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Commitment, banks and markets

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  • Antinolfi, Gaetano
  • Prasad, Suraj

Abstract

We examine how banks and financial markets interact with one another to provide liquidity to investors. The critical assumption is that financial markets are characterized by limited enforcement of contracts, and in the event of default only a fraction of borrowers' assets can be seized. Limited enforcement reduces the fraction of assets that can be used as collateral and thus individuals subject to liquidity shocks face borrowing constraints. We show how banks endogenously overcome these borrowing constraints by pooling resources across several depositors, and increase the liquidity provided by financial markets.

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File URL: http://www.sciencedirect.com/science/article/B6VBW-4RDS46T-2/1/b7fcf515f6699d304495cdcf4873e95c
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Bibliographic Info

Article provided by Elsevier in its journal Journal of Monetary Economics.

Volume (Year): 55 (2008)
Issue (Month): 2 (March)
Pages: 265-277

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Handle: RePEc:eee:moneco:v:55:y:2008:i:2:p:265-277

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Web page: http://www.elsevier.com/locate/inca/505566

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References

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  1. Falko Fecht & Kevin X. D. Huang & Antoine Martin, 2008. "Financial Intermediaries, Markets, and Growth," Journal of Money, Credit and Banking, Blackwell Publishing, vol. 40(4), pages 701-720, 06.
  2. Franklin Allen & Douglas Gale, 2003. "Financial Intermediaries and Markets," Center for Financial Institutions Working Papers 00-44, Wharton School Center for Financial Institutions, University of Pennsylvania.
  3. Kehoe, Timothy J & Levine, David K, 2001. "Liquidity Constrained Markets versus Debt Constrained Markets," Econometrica, Econometric Society, vol. 69(3), pages 575-98, May.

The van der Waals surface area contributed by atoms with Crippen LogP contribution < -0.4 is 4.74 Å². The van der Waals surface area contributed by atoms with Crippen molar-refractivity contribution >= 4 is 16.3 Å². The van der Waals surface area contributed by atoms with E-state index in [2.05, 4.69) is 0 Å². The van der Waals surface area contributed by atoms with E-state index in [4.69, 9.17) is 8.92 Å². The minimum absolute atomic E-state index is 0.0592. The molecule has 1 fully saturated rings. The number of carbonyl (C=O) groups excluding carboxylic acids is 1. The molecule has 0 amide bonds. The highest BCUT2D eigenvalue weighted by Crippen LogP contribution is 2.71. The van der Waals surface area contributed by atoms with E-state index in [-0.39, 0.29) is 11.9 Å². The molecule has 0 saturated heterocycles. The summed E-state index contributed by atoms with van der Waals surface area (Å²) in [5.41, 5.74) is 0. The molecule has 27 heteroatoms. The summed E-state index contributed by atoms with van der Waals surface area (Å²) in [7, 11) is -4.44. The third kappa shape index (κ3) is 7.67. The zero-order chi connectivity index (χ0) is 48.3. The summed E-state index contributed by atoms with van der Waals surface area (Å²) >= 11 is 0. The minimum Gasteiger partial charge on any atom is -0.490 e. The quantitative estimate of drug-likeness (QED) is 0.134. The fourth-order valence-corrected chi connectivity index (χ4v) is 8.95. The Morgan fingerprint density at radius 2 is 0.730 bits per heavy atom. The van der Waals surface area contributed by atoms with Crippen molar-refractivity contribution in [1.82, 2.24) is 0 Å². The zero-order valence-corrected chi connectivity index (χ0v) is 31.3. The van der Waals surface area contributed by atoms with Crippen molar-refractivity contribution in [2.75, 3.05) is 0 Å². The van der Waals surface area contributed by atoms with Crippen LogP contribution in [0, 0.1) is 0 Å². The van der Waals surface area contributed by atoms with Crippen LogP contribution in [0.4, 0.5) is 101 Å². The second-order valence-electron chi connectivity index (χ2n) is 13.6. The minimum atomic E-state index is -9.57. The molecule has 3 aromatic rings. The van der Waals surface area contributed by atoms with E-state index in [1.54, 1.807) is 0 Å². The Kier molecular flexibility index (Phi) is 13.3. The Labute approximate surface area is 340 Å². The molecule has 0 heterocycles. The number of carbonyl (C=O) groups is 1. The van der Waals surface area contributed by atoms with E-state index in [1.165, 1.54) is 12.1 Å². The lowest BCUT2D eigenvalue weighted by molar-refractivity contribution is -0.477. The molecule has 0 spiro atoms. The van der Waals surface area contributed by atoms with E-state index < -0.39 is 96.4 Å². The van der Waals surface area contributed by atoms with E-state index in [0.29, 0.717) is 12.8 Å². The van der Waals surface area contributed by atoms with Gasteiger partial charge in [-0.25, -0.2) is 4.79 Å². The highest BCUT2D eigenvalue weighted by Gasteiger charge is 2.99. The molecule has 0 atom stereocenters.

4. Douglas W. Diamond & Raghuram G. Rajan, . "A Theory of Bank Capital," CRSP working papers 363, Center for Research in Security Prices, Graduate School of Business, University of Chicago.
  5. von Thadden, Ernst-Ludwig, 1999. "Liquidity creation through banks and markets: Multiple insurance and limited market access," European Economic Review, Elsevier, vol. 43(4-6), pages 991-1006, April.
  6. Costas Azariadis & Luisa Lambertini, 2003. "Endogenous Debt Constraints in Lifecycle Economies," Review of Economic Studies, Wiley Blackwell, vol. 70(3), pages 461-487, 07.
  7. Diamond, Douglas W & Dybvig, Philip H, 1983. "Bank Runs, Deposit Insurance, and Liquidity," Journal of Political Economy, University of Chicago Press, vol. 91(3), pages 401-19, June.
  8. Diamond, Douglas W, 1997. "Liquidity, Banks, and Markets," Journal of Political Economy, University of Chicago Press, vol. 105(5), pages 928-56, October.
  9. Neil Wallace, 1988. "Another attempt to explain an illiquid banking system: the Diamond and Dybvig model with sequential service taken seriously," Quarterly Review, Federal Reserve Bank of Minneapolis, issue Fall, pages 3-16.
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Cited by:
  1. Panetti, Ettore, 2011. "A Theory of Bank Illiquidity and Default with Hidden Trades," MPRA Paper 43799, University Library of Munich, Germany, revised May 2012.

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